Cuba Bets Big on Its Own Vaccines as Covid Surges


Cuba is taking a high-risk gamble that it can solve a worsening Covid-19 crisis on its own, with vaccines made by local labs. The communist nation is inoculating hundreds of thousands of people with the shots even as they’re still being tested. Unlike almost every other nation in the Americas, Cuba hasn’t reached out to third parties—such as the global Covax program—seeking vaccines being used elsewhere.

The Cuban strategy centers on Soberana 02 and Abdala, made by the Finlay Institute of Vaccines and the Genetic Engineering and Biotechnology Center of Cuba (CIGB), respectively. Both drugs are in Phase III clinical trials, and more than 415,000 doses have been administered during the testing process, using a three-dose regimen. The government says that, based on preliminary results, it’s forging ahead with inoculating front-line workers and at-risk populations.

Aside from the shots given during the trials, more than 445,000 Cubans have received at least one dose of Abdala, President Miguel Díaz-Canel said on May 18. Soberana 02 will be added to the mix soon. When the pandemic raged across the Western Hemisphere last year, Cuba was able to keep a lid on the outbreak. But now the country of 11 million is reaching records, averaging 1,255 new cases per day—up from 165 a day in January.

“When you’re talking about life or death, we believe that the elements of safety and efficacy are present that allow us to move forward,” Health Minister José Angel Portal said on state-run television earlier this month as he announced the expanded vaccination program. “There’s no time to waste.”

While most countries in Latin America and the Caribbean are scrambling to acquire vaccines and only 3% of the region’s population has been vaccinated, Cuba’s government says it can have 70% of its population inoculated by August. “We’ll likely be the first country in the world to vaccinate its entire population with its own vaccines,” Portal said. Argentina, Brazil, Mexico, and Peru are also working on their own vaccines, but they’re still in early stages of development.

Cuba Bets Big on Its Own Vaccines as Covid Surges

Cuba’s decision not to negotiate with Covax likely comes down to finances. Even though the cash-strapped island is buckling under the pandemic and grinding U.S. sanctions, it isn’t considered a low- or lower-middle-income economy by the World Bank and therefore isn’t eligible for free vaccines under the program. It would, however, “qualify as a self-financing participant, should they decide to participate,” the organization said in a statement.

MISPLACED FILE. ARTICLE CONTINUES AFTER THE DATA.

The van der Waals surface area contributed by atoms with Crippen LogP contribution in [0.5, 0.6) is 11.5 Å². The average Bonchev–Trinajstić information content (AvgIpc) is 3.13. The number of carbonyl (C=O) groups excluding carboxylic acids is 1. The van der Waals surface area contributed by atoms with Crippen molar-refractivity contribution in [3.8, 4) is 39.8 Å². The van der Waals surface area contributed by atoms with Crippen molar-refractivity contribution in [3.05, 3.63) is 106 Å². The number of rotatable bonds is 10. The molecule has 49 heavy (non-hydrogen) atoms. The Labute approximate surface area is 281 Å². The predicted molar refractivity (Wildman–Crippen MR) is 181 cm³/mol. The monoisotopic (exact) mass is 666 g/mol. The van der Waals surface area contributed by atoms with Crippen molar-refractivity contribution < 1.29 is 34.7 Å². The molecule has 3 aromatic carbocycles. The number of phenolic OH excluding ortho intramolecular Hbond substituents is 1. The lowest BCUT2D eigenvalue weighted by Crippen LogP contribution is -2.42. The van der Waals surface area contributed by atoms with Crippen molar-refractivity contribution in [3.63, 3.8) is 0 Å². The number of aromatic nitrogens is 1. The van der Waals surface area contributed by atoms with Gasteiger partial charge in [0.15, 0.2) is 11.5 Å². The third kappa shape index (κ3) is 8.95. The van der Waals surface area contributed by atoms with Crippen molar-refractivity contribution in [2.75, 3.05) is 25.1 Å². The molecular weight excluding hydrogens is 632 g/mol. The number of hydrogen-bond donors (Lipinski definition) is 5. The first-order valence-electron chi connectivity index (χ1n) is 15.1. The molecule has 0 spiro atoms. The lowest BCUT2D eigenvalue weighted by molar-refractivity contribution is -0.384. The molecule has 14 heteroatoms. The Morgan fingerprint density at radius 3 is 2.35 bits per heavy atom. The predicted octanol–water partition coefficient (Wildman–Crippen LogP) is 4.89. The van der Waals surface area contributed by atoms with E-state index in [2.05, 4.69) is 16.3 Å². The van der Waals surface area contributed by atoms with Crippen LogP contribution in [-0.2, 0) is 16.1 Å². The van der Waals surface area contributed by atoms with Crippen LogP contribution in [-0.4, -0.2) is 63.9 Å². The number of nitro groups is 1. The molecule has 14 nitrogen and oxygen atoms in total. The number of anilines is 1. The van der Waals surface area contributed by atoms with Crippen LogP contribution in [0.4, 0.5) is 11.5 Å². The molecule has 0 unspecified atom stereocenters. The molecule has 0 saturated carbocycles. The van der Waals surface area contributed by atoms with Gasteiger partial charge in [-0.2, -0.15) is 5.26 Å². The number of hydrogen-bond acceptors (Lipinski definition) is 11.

“Of course there’s a risk when you’re betting everything on your own vaccine candidates,” says Amilcar Perez Riverol, a former professor of molecular virology at the University of Havana and a former researcher at CIGB, which makes Abdala. “At the same time,” adds Riverol, who lives in São Paulo, “Cuba has a track record, so it’s logical that it should take this leap and try to produce its own candidates.” 

Although much of Cuba’s economy suffers from a lack of investment, the government has always made its bioscience sector a priority, and the country has been making advanced vaccines for decades. It developed the world’s first meningococcal B vaccine in the 1980s. A Cuban vaccine for the prevention of lung cancer, CIMAvax-EGF, is currently undergoing Food and Drug Administration-approved trials in the U.S. And since the Cuban Revolution more than six decades ago, the island has sent hundreds of thousands of doctors and nurses abroad as part of a diplomatic charm offensive. 

Clare Wenham, an assistant professor of global health policy at the London School of Economics, says international sanctions on Cuba have forced its medical community to be creative and self-reliant. “The quality of Cuban research is excellent,” she says. “And that’s allowing them to develop these vaccines that we haven’t seen in the rest of the region.”

The homegrown vaccines could be a financial lifeline for a country whose economy contracted 11% in 2020. Already, Bolivia, Mexico, and Venezuela have expressed interest in buying or licensing Abdala and Soberana 02. 

The Cuban government says it will administer the third and final doses of both formulations under the Phase III trial by the end of May. Then researchers have to wait to see how safe and effective the drugs are, and send their findings to the World Health Organization—or other international regulators—for independent evaluation. 

The need for locally produced vaccines is urgent, said Carissa Etienne, director of the Pan American Health Organization, at a press conference on May 19. Although Latin America and the Caribbean have become an epicenter of the pandemic, the region produces less than 4% of the medical supplies needed to fight it, which has set off a scramble for imports.

“Expanding our regional capacity to manufacture strategic medical supplies—especially vaccines—is a must,” Etienne said, “both for our people and as a matter of health security.”

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